When you say that they need to be inspected regularly, exactly how often do you mean? If I just think regularly, it might never happen, but if I have a really number in my mind I will get around to it. Most septic systems require the tank to be pumped every 2 or 3 years to remove the built up solids. Some systems use filters which need to be cleaned off once a year. Some systems sand filters require annual inspections and chlorination on a regular basis.
As there are various types of septic systems your question is a difficult one to answer without knowing what type of system you might have. You can always check with your county health department who should have a copy of the original septic system permit and design specifications which will give the engineers recommendations for maintenance. If they don't you should have a qualified septic installer come out, inspect and pump your system and explain to you the required maintenance. Larry Posted on Friday, September 2nd, at 5: Linda G Riddle wrote: This is one of the most informative articles I've yet to read.
Thank you so much! One of the houses we are considering has a "shared well". The subdivision, having roughly 20 houses in it, share the same well. And yes, it has septic as well, which upon looking at the survey, the lines take up the majority of the backyard, which is quite disappointing.
Does that pretty much render the yard useless for other things? Linda- thanks for taking the time to leave a comment. You might want to speak to some of the existing homeowners in the subdivision to see if any of them have experienced any particular well related issues. You shouldn't put any structures on top of it, nor plant any species of trees or shrubs that have roots that are likely to clog the field. You can plant vegetable and flower garden on top and these generally tend to do well with the additional nutrients and moisture.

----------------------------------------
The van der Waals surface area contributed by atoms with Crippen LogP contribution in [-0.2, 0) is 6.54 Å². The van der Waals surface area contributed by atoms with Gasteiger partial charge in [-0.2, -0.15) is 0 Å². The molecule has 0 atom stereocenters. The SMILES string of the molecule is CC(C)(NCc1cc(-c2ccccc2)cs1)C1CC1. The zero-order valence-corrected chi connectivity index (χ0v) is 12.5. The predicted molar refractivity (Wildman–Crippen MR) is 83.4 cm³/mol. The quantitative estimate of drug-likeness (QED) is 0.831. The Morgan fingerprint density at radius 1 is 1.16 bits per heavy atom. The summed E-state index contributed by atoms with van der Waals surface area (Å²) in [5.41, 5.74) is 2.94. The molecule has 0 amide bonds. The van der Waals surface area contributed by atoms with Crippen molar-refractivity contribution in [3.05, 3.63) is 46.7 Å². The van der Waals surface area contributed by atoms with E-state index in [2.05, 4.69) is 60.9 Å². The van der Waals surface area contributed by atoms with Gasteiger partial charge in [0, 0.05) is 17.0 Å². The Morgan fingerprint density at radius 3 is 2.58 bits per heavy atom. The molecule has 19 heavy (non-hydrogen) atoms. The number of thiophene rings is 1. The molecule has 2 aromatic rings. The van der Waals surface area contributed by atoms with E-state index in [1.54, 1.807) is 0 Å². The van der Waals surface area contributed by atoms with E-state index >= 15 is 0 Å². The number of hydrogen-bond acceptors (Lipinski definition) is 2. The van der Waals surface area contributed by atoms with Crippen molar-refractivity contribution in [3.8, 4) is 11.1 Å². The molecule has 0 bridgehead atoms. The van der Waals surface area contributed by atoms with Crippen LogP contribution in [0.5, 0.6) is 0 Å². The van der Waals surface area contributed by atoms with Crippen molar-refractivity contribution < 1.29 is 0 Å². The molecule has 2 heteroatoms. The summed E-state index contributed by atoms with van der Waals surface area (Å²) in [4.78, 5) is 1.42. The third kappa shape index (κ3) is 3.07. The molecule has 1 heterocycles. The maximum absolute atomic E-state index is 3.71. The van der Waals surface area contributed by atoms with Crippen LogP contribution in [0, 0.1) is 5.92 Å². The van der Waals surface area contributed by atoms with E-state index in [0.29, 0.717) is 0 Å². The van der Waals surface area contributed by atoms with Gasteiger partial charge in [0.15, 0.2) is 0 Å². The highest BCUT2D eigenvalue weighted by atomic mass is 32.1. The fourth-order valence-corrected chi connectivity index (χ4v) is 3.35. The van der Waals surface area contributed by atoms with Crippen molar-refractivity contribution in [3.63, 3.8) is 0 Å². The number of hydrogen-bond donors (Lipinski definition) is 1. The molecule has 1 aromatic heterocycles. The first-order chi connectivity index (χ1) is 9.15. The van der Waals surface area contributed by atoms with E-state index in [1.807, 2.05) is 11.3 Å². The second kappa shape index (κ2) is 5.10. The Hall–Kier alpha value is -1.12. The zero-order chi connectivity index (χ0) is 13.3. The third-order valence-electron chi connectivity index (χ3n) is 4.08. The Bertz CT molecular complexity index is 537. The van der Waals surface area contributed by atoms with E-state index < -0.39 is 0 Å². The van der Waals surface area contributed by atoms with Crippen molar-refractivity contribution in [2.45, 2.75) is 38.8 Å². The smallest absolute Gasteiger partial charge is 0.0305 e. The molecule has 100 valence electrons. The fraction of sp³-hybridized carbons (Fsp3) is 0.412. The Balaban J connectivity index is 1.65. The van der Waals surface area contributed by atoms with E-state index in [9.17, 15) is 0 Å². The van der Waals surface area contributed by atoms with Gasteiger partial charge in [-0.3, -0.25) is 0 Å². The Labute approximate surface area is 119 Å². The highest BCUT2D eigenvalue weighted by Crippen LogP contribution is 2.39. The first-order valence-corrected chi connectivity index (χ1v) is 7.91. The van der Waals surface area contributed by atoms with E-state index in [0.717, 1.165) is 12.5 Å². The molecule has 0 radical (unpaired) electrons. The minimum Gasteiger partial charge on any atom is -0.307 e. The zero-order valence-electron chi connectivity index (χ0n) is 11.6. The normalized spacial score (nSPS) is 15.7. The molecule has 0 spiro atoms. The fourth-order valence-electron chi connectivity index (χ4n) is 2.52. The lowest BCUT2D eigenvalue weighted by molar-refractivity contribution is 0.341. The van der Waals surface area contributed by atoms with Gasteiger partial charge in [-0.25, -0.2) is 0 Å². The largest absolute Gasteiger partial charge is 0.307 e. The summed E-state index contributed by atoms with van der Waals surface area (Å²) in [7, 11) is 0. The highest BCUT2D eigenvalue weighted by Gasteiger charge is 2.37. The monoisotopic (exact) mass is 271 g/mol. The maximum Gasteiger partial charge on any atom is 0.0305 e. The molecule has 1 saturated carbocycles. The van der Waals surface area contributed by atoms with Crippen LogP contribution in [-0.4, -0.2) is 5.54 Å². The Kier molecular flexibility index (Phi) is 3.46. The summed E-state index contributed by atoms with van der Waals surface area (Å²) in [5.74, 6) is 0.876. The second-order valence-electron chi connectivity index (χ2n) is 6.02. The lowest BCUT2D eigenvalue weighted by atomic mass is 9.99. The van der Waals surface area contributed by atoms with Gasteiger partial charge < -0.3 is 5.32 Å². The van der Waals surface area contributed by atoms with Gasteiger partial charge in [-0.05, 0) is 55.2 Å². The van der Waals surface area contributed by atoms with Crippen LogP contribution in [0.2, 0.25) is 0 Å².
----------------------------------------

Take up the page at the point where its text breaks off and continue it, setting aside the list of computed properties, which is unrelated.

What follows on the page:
Part of what you may be looking at is a replacement area and this can be used with very few issues other than not putting any type of permanent structure on it. As I don't know any of the particulars about the property your considering I can't comment on value, this is something you should discuss with your Buyer Broker. Posted on Wednesday, September 7th, at 2: Thank you for mentioning that you need to have septic systems inspected.
In fact, I heard that you should have regular maintenance done annually to prevent problems. I also appreciate the contrast you made between septic systems and wells.
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It really put everything in perspective for me! Luke absolutely septic systems should be pumped and inspected every years to make sure they last and don't give homeowners any unexpected problems. Feel free to share my Blog if you'd like. Larry Tollen Posted on Monday, September 26th, at I learned a lot about septic systems by reading this article. It was interesting to learn that septic systems can help to protect your home.
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I hope this article can help my mom to protect their home and ensure that their septic tank is functioning properly. Rockford, Thank you for taking the time to leave a comment and I hope the article is helpful to your mother. I like that you point out that it is critical to have qualified company inspect the home and the property.
I can see why this would be helpful in deciding whether or not to buy the property. It seems like a good idea to have a multiple professionals evaluate each portion of the land to make sure you are not buying something that is not in good shape. Posted on Monday, November 7th, at 6: Does having a well and or septic system decrease the value of the home?
Or make it less appealing to buyers when you want to sell? Antonio - If public water and sewer are available then most buyers would prefer these, however there are locations generally outside of city limits throughout the country where there's no option but well and septic and buyers looking in these areas understand and accept this. Posted on Tuesday, November 22nd, at We are thinking about getting one here soon. We will discuss the if this is the best option for us right now! Jenna- If you move forward check the septic design plans, it will tell you how often the tank should be pumped, depending on tank size as well as the type of system you're getting it may vary.
Posted on Friday, December 9th, at 6: The home has a septic tank. This would be an entirely new experience for my husband and me. I have just learned a world of information from this article. Amy - You are welcome and thanks for taking the time to leave a comment. Posted on Saturday, December 10th, at 9: I glad I found your blog.